Very early-onset

7.7 21.7 23.6 9.8 5.2 29.0 21.8 29.3

± ± ± ± ± ± ± ±


4.4 8.3 9.7 7.8 1.0 12.3 13.1 3.9

9.8 22.9 22.7 10.6 5.1 28.4 22.2 27.7

116.4 ± 142.6 268.3 ± 185.6 14.1 7.6 4.1 11.8

± ± ± ±

± ± ± ± ± ± ± ±

4.8 6.6 10.5 7.2 1.3 11.1 10.1 7.5

171.0 ± 191.0 286.5 ± 158.2

12.4 7.3 4.8 11.2

20.3 12.8 7.0 19.8

± ± ± ±

14.3 9.4 7.0 15.0


9.6 20.7 24.4 10.8 5.6 31.7 25.1 30.3

± ± ± ± ± ± ± ±

5.0 7.0 9.3 6.2 1.4 14.0 7.9 4.3

165.8 ± 189.2 306.3 ± 150.1 17.0 9.9 6.3 16.3

± ± ± ±

9.8 7.1 5.5 11.4

Very late-onset FTD

9.0 20.7 21.3 10.1 5.0 26.5 25.2 29.2

± ± ± ± ± ± ± ±

5.1 6.5 11.3 7.1 1.9 13.0 11.0 4.2

222.4 ± 200.1 290.2 ± 144.5 19.8 8.5 6.4 14.9

± ± ± ±

15.5 7.5 6.8 12.3


n.s. n.s. n.s. n.s. n.s. n.s. n.s. n.s. n.s. n.s. n.s. n.s. n.s. n.s.

NPI, Neuropsychiatry Inventory; FBI, Frontal Behavioural Inventory.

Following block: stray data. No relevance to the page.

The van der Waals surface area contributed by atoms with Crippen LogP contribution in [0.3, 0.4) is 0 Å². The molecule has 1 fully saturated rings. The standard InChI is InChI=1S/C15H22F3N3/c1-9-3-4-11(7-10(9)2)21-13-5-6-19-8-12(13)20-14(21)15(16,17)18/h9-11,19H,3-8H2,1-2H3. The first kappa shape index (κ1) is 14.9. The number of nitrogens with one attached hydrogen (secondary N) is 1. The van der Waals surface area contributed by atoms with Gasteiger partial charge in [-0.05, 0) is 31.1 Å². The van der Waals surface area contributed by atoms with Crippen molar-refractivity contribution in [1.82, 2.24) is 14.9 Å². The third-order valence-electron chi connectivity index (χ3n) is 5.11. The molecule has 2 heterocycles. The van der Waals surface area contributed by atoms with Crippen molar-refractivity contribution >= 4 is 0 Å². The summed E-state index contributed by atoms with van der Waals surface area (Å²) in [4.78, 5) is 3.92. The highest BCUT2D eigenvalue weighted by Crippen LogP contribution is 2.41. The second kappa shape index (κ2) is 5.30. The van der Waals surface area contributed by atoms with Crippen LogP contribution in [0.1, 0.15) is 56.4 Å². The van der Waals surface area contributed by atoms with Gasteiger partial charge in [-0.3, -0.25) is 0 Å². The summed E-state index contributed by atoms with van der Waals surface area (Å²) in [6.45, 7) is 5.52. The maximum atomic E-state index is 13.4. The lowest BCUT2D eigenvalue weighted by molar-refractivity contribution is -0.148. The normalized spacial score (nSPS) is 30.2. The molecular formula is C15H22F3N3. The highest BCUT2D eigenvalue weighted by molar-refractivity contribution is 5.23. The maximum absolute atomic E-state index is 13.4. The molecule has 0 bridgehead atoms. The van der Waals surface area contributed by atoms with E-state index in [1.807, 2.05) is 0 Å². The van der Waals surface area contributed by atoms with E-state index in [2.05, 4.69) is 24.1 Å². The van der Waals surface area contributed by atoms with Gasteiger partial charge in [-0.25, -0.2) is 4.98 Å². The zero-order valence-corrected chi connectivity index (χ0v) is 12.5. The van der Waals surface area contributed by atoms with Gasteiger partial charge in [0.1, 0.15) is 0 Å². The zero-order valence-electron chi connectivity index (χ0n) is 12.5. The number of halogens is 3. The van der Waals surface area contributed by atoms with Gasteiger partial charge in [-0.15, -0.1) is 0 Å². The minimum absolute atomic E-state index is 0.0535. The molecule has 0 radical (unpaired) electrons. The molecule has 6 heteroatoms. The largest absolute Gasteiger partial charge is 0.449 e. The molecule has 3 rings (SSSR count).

Discussion Frontotemporal dementia has gained a lot of interest in the last decade as recent findings suggested that it may be more common than previously considered [6]. We showed that applying current clinical criteria for bvFTD [2,3], the average onset of our sample was typical for presenile form of dementia, although 40% of the patients were over 65 years at disease onset. Previous studies on this topic found that the oldest FTD patients were significantly more impaired in memory function when compared with presenile FTD [10]. In our bvFTD sample, we did not find any significant difference in the pattern of cognitive deficits and behavioural abnormalities in early- versus late-onset bvFTD patients. Even if bvFTD is generally thought to be a disorder of the adulthood, we confirmed the previous literature as the disease with onset in older age is frequent. A multicentre study performed on 200 bvFTD patients reported that 23% of the sample was over 65 years old at disease onset [9], and a Japanese work on 35 bvFTD showed comparable results herein presented, with 40% of the patients with an onset over 65 years old [10]. Finally, a population-based study demonstrated that the prevalence of bvFTD was 3% in 85 year olds, which is higher than previously expected in this group [11]. The evidence of a wide range of age at disease onset opens several questions. bvFTD has always been considered a disorder characterized by a younger age of symptom onset compared with other neurodegenerative dementias, in whom the genetic background plays a crucial role. The importance of genetic determinants is